Wednesday, April 16, 2014

First Impressions: Microsoft Surface Pro

Our trusty X201 had been getting long in the tooth, and Xiaoqin decided to try some Android development. If you've ever tried Android Studio, you'll know that it's a CPU intensive process since it's based on IDEA IntelliJ. The build system associated with Android Studio, Gradle, is also a massive CPU hog, and introduces no small amount of latency to the process. I never thought I'd miss the days of Visual Studio, but it's quite clear that compared to Microsoft's tool set for development, Android is quite a bit behind, and extremely unstable. Of course, in terms of market share, the positions are exactly reversed.

After trying out a Surface Pro in the store a year or so back, I vowed never to buy a conventional laptop again if I could buy a Surface Pro-type device. Fortunately, Microsoft was having a sale on refurbished Surface Pros, so I was able to pick up a 128GB model for $450. You can find them for about $500 if you're willing to put up with a 64GB model. With USB 3 and a microSD card slot, it's probably no big deal if you can't find the 128GB model.

As a laptop, it's quite impressive. It's about 50% faster than the older X201, and 3X faster on boot up, hibernation, and recovery from hibernation, with boot times going from 30s to 10s. And yes, this is with the X201 upgraded to an SSD. There are a few strange fit and finish issues, such as the mini display port slot not being very deep, so when inserting a standard cable there's a little bit of chrome sticking out. The tablet comes with a pen, but there's no place to put it except in the magnetic charging port, and the magnetic charging port isn't strong enough to retain the stylus without loss if there's any pressure whatsoever on it. Since this is an expensive Watcom digitizer stylus, you really do want to keep track of it!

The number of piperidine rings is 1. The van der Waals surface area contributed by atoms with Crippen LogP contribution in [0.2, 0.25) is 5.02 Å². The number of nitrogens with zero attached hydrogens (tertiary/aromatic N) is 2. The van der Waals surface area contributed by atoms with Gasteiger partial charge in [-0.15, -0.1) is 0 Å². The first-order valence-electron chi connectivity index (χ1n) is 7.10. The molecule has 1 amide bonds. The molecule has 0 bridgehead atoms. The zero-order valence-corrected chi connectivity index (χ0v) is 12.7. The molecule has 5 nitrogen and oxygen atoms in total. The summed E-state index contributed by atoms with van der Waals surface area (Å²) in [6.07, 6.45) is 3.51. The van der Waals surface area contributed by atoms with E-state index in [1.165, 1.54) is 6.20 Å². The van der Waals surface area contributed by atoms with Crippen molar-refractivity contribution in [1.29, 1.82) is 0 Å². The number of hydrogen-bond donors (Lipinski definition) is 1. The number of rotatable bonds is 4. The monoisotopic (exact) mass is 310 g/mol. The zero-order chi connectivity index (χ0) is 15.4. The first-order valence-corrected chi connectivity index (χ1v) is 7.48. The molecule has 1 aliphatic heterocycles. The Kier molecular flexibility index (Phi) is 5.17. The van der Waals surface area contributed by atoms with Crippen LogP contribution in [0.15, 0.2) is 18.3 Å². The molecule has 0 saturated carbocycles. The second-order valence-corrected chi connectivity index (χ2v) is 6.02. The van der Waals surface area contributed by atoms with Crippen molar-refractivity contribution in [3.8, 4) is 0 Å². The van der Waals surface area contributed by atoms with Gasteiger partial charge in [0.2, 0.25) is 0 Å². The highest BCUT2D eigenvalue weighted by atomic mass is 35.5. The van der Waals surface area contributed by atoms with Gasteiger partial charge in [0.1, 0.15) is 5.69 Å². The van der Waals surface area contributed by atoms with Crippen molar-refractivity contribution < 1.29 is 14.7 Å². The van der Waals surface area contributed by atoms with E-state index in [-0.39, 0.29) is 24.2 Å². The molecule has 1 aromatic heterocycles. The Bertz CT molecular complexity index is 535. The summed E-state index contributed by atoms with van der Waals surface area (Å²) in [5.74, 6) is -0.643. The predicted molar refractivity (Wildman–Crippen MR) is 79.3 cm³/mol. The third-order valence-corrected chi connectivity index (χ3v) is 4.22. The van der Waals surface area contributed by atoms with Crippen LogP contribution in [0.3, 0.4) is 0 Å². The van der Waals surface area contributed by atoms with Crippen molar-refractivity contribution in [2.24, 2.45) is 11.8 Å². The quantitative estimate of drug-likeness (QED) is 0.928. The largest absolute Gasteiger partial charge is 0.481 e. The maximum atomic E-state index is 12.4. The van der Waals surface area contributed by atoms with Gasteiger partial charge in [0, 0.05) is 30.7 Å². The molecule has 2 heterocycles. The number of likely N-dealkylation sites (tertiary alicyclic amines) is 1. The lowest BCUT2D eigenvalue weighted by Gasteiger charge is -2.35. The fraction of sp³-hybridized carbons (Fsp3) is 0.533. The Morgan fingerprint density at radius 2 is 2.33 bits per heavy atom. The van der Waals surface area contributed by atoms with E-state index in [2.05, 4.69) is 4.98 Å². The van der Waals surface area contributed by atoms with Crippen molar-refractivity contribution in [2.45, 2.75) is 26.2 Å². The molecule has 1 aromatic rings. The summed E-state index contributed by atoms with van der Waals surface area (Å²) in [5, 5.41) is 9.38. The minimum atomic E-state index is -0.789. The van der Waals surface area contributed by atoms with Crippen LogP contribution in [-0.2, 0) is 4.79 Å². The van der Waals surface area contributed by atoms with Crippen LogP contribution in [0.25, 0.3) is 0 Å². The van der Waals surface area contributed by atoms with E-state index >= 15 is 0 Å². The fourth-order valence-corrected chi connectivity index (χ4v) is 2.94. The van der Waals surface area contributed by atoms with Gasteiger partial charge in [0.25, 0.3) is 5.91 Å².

Running Lightroom is fast as you might expect, with no hitches and the Surface Pro had no problem driving the 27" HP monitor with a 2560x1440 display. One nice mode you can run is to have the touch screen run the Start screen, while the big display runs the desktop. This gives you a nice touch UI for the touch part, while having the desktop to do real work. Of course, Microsoft had to glitch this up---in this mode, desktop apps still launch onto the small screen instead of automatically selecting the big screen. It's this kind of inattention to detail that gives Apple its edge over Microsoft, though I've found Macs to have their share of problems when using multiple screens.

The device has a fixed, 4GB of RAM, but surprisingly, until I told Xiaoqin about it, she didn't even notice it didn't have as much RAM as her old device. At least part of the reason is that Windows 8 Pro actually consumes fewer hardware resources that Windows 7 did. The other part of it is that in recent years, software developers just haven't been able to assume more than 4GB of RAM anyway, so as long as you're single tasking or running just one web browser and an application, you're generally OK.

As a tablet, the Surface Pro is quite hefty, though not as hefty as the X201. It makes up for that, however, with power. I'd already written about how much faster the Dell Venue 8 Pro is than my Nexus 7. Using the Surface Pro is instantaneous. The Type Cover is also a joy to use, giving you keyboarding performance akin to what I'm used to with the X201.